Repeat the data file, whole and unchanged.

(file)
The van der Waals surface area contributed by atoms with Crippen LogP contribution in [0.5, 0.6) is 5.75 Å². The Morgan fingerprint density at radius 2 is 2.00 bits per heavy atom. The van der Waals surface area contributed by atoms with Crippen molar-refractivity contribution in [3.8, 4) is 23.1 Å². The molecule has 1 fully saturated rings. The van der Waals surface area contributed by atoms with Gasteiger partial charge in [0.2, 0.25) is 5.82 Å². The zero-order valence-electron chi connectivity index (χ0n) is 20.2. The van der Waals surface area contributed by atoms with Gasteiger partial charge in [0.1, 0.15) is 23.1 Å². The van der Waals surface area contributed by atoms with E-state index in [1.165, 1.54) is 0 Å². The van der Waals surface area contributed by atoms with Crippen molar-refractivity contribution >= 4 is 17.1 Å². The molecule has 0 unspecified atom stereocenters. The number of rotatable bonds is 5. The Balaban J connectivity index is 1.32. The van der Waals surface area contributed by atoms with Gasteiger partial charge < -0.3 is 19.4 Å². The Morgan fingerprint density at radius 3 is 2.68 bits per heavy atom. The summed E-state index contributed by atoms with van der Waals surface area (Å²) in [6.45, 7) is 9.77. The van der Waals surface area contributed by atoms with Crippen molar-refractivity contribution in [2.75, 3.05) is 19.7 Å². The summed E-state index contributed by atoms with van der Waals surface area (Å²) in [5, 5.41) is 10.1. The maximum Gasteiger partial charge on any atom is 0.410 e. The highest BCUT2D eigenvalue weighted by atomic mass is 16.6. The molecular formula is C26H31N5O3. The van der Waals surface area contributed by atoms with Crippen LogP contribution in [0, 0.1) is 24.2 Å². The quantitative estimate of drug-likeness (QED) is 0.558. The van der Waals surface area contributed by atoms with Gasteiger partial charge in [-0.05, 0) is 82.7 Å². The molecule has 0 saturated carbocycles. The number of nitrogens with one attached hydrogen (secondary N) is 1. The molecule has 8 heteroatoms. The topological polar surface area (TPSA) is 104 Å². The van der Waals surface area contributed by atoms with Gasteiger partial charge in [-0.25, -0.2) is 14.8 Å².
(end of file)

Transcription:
The van der Waals surface area contributed by atoms with Crippen LogP contribution in [0.5, 0.6) is 5.75 Å². The Morgan fingerprint density at radius 2 is 2.00 bits per heavy atom. The van der Waals surface area contributed by atoms with Crippen molar-refractivity contribution in [3.8, 4) is 23.1 Å². The molecule has 1 fully saturated rings. The van der Waals surface area contributed by atoms with Gasteiger partial charge in [0.2, 0.25) is 5.82 Å². The zero-order valence-electron chi connectivity index (χ0n) is 20.2. The van der Waals surface area contributed by atoms with Gasteiger partial charge in [0.1, 0.15) is 23.1 Å². The van der Waals surface area contributed by atoms with E-state index in [1.165, 1.54) is 0 Å². The van der Waals surface area contributed by atoms with Crippen molar-refractivity contribution >= 4 is 17.1 Å². The molecule has 0 unspecified atom stereocenters. The number of rotatable bonds is 5. The Balaban J connectivity index is 1.32. The van der Waals surface area contributed by atoms with Gasteiger partial charge < -0.3 is 19.4 Å². The Morgan fingerprint density at radius 3 is 2.68 bits per heavy atom. The summed E-state index contributed by atoms with van der Waals surface area (Å²) in [6.45, 7) is 9.77. The van der Waals surface area contributed by atoms with Crippen molar-refractivity contribution in [2.75, 3.05) is 19.7 Å². The summed E-state index contributed by atoms with van der Waals surface area (Å²) in [5, 5.41) is 10.1. The maximum Gasteiger partial charge on any atom is 0.410 e. The highest BCUT2D eigenvalue weighted by atomic mass is 16.6. The molecular formula is C26H31N5O3. The van der Waals surface area contributed by atoms with Crippen LogP contribution in [0, 0.1) is 24.2 Å². The quantitative estimate of drug-likeness (QED) is 0.558. The van der Waals surface area contributed by atoms with Gasteiger partial charge in [-0.05, 0) is 82.7 Å². The molecule has 0 saturated carbocycles. The number of nitrogens with one attached hydrogen (secondary N) is 1. The molecule has 8 heteroatoms. The topological polar surface area (TPSA) is 104 Å². The van der Waals surface area contributed by atoms with Gasteiger partial charge in [-0.25, -0.2) is 14.8 Å².